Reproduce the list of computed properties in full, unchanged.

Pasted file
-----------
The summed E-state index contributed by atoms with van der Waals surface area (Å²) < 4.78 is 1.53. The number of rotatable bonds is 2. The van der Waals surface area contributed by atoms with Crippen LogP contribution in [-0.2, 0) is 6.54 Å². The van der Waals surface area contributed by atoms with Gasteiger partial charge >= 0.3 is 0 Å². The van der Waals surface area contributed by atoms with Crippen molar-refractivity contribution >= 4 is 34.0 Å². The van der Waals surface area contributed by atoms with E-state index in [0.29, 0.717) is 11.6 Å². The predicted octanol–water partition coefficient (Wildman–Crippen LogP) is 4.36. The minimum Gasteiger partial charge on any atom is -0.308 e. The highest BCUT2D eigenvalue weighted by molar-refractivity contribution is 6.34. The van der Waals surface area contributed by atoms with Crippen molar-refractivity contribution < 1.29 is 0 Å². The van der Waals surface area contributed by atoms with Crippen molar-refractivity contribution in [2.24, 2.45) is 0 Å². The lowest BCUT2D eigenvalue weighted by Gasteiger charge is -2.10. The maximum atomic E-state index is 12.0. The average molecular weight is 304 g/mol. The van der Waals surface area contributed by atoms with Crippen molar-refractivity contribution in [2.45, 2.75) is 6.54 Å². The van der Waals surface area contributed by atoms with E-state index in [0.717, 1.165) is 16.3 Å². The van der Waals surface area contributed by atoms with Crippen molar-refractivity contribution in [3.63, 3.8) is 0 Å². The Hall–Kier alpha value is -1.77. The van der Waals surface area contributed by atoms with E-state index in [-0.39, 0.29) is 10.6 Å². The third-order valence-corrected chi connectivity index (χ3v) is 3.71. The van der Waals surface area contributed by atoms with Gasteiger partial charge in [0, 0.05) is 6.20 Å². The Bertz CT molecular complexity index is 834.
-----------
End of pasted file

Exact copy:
The summed E-state index contributed by atoms with van der Waals surface area (Å²) < 4.78 is 1.53. The number of rotatable bonds is 2. The van der Waals surface area contributed by atoms with Crippen LogP contribution in [-0.2, 0) is 6.54 Å². The van der Waals surface area contributed by atoms with Gasteiger partial charge >= 0.3 is 0 Å². The van der Waals surface area contributed by atoms with Crippen molar-refractivity contribution >= 4 is 34.0 Å². The van der Waals surface area contributed by atoms with E-state index in [0.29, 0.717) is 11.6 Å². The predicted octanol–water partition coefficient (Wildman–Crippen LogP) is 4.36. The minimum Gasteiger partial charge on any atom is -0.308 e. The highest BCUT2D eigenvalue weighted by molar-refractivity contribution is 6.34. The van der Waals surface area contributed by atoms with Crippen molar-refractivity contribution < 1.29 is 0 Å². The van der Waals surface area contributed by atoms with Crippen molar-refractivity contribution in [2.24, 2.45) is 0 Å². The lowest BCUT2D eigenvalue weighted by Gasteiger charge is -2.10. The maximum atomic E-state index is 12.0. The average molecular weight is 304 g/mol. The van der Waals surface area contributed by atoms with Crippen molar-refractivity contribution in [2.45, 2.75) is 6.54 Å². The van der Waals surface area contributed by atoms with E-state index in [0.717, 1.165) is 16.3 Å². The van der Waals surface area contributed by atoms with Crippen molar-refractivity contribution in [3.63, 3.8) is 0 Å². The Hall–Kier alpha value is -1.77. The van der Waals surface area contributed by atoms with E-state index in [-0.39, 0.29) is 10.6 Å². The third-order valence-corrected chi connectivity index (χ3v) is 3.71. The van der Waals surface area contributed by atoms with Gasteiger partial charge in [0, 0.05) is 6.20 Å². The Bertz CT molecular complexity index is 834.